Monday 21 March 2016

The Best Rest Interval for Building Muscle & Strength

Want to pack on some muscle? For optimal results, you need to get the important training variables nailed down. Among these variables is your rest time between sets. Check out what the latest research says about how long you should rest between sets to build the most muscle and strength.

Study Reference:
Schoenfeld, BJ., et al. Longer inter-set rest periods enhance muscle strength and hypertrophy in resistance-trained men. Journal of Strength & Conditioning Research. Post Acceptance: November 20, 2015. 

In this study, 23 university-aged men (with a minimum of 6 months lifting experience) were divided into 2 groups. Each group did a 3 day per week, whole body resistance training program consisting of 7 exercises each done for 3 sets of 8-12 reps to momentary concentric failure (i.e. couldn’t lift the weight one more time). One group rested 1 minute between sets and the other group rested 3 minutes between sets. The study lasted 8 weeks.

Due to the longer rest times, the 3 minute rest group ended up doing higher volume load (weight x reps x sets). The longer rest time group achieved greater size gains in their biceps, triceps and quads. The longer rest interval group also had greater gains in their 1 rep max squat and bench press. Rest interval time did not seem to influence increases in muscular endurance.

Overall, this was a great study. However, there were a few limitations. With only 23 subjects (and 2 dropped out), this is quite a small sample size. The length of time (8 weeks) is not that long of a time – especially for hypertrophy research. This is because gains in muscular size typically come after various neuromuscular adaptations (e.g. motor unit recruitment, skill) have taken place. Also there was minimal nutritional control. The subjects were instructed to maintain normal nutritional practices and given a post-workout shake.

I really like this study. I really appreciate Brad Schoenfeld’s research. The unique thing about Brad is that he spent a long time as trainer before he became such a respected researcher. I love how Brad designs studies that really matter to trainers – the outcome studies. It is nice to know that a certain type of training intervention caused a temporary spike in testosterone, increased protein synthesis or that a certain exercise caused great EMG muscle activation. These types of studies help us grow in our understanding of why certain training protocols work. However, none of this matters if a training program fails to deliver results. As a trainer I really care about the outcome studies. I want to know what works better achieve the things that my client and athletes care about – muscle gains, fat loss, strength gains and performance improvement. 

Outcome studies are way harder to do and take a lot more time. This is why you may see things like small sample sizes and variables (e.g. nutrition, sleep) that are not meticulously controlled. However these limitations are worth it to learn what really matters – your results!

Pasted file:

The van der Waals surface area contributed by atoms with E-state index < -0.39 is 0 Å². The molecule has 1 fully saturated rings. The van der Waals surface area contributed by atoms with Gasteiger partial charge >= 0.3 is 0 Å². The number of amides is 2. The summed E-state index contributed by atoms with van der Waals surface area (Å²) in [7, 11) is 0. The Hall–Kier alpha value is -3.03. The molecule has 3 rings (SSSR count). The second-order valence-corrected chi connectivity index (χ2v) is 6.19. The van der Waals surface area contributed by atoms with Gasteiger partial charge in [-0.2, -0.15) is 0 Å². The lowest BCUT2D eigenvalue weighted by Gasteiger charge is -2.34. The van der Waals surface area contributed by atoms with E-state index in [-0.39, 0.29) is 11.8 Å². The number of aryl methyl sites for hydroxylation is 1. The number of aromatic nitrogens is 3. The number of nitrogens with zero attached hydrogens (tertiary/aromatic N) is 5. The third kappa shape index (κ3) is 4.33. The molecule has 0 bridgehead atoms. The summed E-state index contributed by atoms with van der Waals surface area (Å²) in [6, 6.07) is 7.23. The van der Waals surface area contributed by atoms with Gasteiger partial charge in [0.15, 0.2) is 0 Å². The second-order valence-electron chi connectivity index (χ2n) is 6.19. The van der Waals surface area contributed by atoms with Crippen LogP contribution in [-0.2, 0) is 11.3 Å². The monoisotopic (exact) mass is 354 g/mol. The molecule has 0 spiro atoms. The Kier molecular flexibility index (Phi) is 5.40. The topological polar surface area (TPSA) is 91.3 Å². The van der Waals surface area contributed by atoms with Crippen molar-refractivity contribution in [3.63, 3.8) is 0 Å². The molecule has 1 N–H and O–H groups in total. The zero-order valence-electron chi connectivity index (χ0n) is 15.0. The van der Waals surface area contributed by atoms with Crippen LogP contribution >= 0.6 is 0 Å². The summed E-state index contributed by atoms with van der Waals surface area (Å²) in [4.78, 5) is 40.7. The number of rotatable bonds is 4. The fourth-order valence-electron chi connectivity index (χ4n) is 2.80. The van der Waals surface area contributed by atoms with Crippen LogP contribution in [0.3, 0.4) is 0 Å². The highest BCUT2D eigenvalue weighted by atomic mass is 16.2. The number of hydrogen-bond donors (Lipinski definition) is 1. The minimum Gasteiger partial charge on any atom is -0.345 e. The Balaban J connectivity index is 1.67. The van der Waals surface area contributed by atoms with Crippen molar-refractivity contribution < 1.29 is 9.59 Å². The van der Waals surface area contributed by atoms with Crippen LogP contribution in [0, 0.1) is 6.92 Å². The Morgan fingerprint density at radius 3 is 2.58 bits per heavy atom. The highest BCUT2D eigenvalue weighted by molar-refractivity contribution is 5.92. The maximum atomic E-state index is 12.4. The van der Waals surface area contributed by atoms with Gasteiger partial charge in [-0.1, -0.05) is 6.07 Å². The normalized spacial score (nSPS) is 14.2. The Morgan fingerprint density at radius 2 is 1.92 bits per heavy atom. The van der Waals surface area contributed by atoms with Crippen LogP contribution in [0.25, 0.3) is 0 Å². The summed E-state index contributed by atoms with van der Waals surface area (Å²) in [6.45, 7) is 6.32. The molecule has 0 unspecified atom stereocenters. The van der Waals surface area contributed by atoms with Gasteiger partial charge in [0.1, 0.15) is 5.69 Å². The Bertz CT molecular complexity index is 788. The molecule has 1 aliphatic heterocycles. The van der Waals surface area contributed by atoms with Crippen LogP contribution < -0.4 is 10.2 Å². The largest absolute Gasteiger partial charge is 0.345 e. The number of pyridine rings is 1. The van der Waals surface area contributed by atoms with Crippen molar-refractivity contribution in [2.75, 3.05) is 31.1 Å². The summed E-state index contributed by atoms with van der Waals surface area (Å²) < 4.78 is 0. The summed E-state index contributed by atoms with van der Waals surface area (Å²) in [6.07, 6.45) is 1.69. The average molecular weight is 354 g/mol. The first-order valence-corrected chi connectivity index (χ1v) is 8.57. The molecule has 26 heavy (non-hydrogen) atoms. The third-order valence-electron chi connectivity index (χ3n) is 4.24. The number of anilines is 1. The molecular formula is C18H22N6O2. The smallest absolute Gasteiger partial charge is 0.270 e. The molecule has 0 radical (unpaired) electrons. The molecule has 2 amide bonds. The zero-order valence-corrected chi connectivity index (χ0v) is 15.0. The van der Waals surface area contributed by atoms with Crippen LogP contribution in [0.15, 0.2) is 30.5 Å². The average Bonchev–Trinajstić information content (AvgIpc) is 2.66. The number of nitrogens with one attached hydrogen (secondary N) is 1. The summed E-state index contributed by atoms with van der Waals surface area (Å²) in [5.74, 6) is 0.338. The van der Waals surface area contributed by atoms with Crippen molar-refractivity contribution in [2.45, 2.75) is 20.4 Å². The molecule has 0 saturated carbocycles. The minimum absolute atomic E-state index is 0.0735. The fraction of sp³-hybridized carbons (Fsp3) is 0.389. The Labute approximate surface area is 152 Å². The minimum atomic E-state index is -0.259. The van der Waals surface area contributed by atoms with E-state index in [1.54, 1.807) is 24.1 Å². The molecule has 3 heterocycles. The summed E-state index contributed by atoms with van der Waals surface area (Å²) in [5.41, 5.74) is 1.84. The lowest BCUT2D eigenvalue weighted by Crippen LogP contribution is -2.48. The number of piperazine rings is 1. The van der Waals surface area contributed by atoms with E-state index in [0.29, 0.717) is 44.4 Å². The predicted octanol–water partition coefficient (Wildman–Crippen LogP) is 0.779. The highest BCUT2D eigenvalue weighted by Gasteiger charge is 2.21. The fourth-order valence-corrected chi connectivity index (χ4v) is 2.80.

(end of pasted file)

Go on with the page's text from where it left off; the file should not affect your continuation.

Real World Application for You and Your Training
We have known for a long time that sufficient rest is important for getting stronger. For size gains, the traditional recommendation has been to use shorter rest intervals. However, while shorter rest intervals cause more metabolic fatigue, volume load seems to be the critical variable in building muscle. If you short-chance your rest intervals, you hinder your ability to lift heavy enough weight for a sufficient volume and thus limit your muscle gains.

Longer rest times does not necessarily mean that you need way longer training sessions. For example, I often (in my own training and the programs I write) use alternating sets. For example I might do a set of weighted chin-ups, rest, do a set of overhead press, rest and then return to the chin-up. This gives me around 2-3 minutes rest before my next set up chin-ups, but I use some of that rest time to train the opposing muscles and this make my training way more time efficient with minimal interference to my volume load. 

Don’t use this research to limit yourself to only longer rest intervals. While this length time may be best for the majority of your lifts, you can still benefit from some use of shorter rest intervals to induce more metabolic fatigue. For example, on a main lift like the overhead press, you could rest 3 minute between sets to allow you to move some respectable weight. Then, on side raises, you could use shorter rest intervals to really accumulate some metabolic fatigue.

This research is especially beneficial for athletes. If you are an athlete who wants to get bigger, you must get both bigger AND stronger. If your mass increases disproportionately to your strength, you could actually make your strength-to-weight ration worse and hurt your performance. However, for bodybuilders looking to pack on the most amount of muscle regardless of their strength-to-weigh ratio a combination of long and short rest intervals is ideal.

Optimal rest times can differ depending on many factors such as: training age, fiber type dominance, work capacity, aerobic fitness, the systematic stress of an exercise and more. For more information on rest intervals, check out my post: How to Personalize Your Rest Intervals for Optimal Results.

How about you? How long do you typically rest between sets? I invite you to leave your questions and comments below or on my Facebook page.

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